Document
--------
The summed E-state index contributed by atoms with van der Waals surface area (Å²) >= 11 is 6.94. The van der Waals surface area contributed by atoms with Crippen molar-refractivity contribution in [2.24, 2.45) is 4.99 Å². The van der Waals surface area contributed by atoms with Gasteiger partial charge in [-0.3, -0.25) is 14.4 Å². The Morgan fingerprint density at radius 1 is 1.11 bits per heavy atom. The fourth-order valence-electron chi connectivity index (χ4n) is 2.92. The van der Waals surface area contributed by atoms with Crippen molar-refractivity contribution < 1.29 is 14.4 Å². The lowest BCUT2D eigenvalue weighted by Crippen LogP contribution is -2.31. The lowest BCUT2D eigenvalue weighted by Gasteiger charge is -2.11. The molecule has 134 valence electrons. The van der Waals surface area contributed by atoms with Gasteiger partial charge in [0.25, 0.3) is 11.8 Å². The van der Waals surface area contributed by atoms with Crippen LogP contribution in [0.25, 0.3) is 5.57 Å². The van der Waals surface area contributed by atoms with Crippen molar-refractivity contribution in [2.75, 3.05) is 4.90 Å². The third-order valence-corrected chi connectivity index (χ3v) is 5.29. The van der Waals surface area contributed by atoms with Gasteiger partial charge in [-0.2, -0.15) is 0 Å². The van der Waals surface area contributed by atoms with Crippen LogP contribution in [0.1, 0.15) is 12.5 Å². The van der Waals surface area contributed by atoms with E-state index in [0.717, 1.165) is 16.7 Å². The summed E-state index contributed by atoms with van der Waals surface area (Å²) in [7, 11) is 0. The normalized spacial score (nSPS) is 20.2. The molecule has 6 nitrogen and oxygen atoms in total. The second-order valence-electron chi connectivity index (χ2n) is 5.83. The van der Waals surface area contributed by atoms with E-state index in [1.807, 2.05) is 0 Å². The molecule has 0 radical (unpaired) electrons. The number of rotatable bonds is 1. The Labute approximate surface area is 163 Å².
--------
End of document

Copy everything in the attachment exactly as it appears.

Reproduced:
The summed E-state index contributed by atoms with van der Waals surface area (Å²) >= 11 is 6.94. The van der Waals surface area contributed by atoms with Crippen molar-refractivity contribution in [2.24, 2.45) is 4.99 Å². The van der Waals surface area contributed by atoms with Gasteiger partial charge in [-0.3, -0.25) is 14.4 Å². The Morgan fingerprint density at radius 1 is 1.11 bits per heavy atom. The fourth-order valence-electron chi connectivity index (χ4n) is 2.92. The van der Waals surface area contributed by atoms with Crippen molar-refractivity contribution < 1.29 is 14.4 Å². The lowest BCUT2D eigenvalue weighted by Crippen LogP contribution is -2.31. The lowest BCUT2D eigenvalue weighted by Gasteiger charge is -2.11. The molecule has 134 valence electrons. The van der Waals surface area contributed by atoms with Gasteiger partial charge in [0.25, 0.3) is 11.8 Å². The van der Waals surface area contributed by atoms with Crippen LogP contribution in [0.25, 0.3) is 5.57 Å². The van der Waals surface area contributed by atoms with Crippen molar-refractivity contribution in [2.75, 3.05) is 4.90 Å². The third-order valence-corrected chi connectivity index (χ3v) is 5.29. The van der Waals surface area contributed by atoms with Gasteiger partial charge in [-0.2, -0.15) is 0 Å². The van der Waals surface area contributed by atoms with Crippen LogP contribution in [0.1, 0.15) is 12.5 Å². The van der Waals surface area contributed by atoms with E-state index in [0.717, 1.165) is 16.7 Å². The summed E-state index contributed by atoms with van der Waals surface area (Å²) in [7, 11) is 0. The normalized spacial score (nSPS) is 20.2. The molecule has 6 nitrogen and oxygen atoms in total. The second-order valence-electron chi connectivity index (χ2n) is 5.83. The van der Waals surface area contributed by atoms with E-state index in [1.807, 2.05) is 0 Å². The molecule has 0 radical (unpaired) electrons. The number of rotatable bonds is 1. The Labute approximate surface area is 163 Å².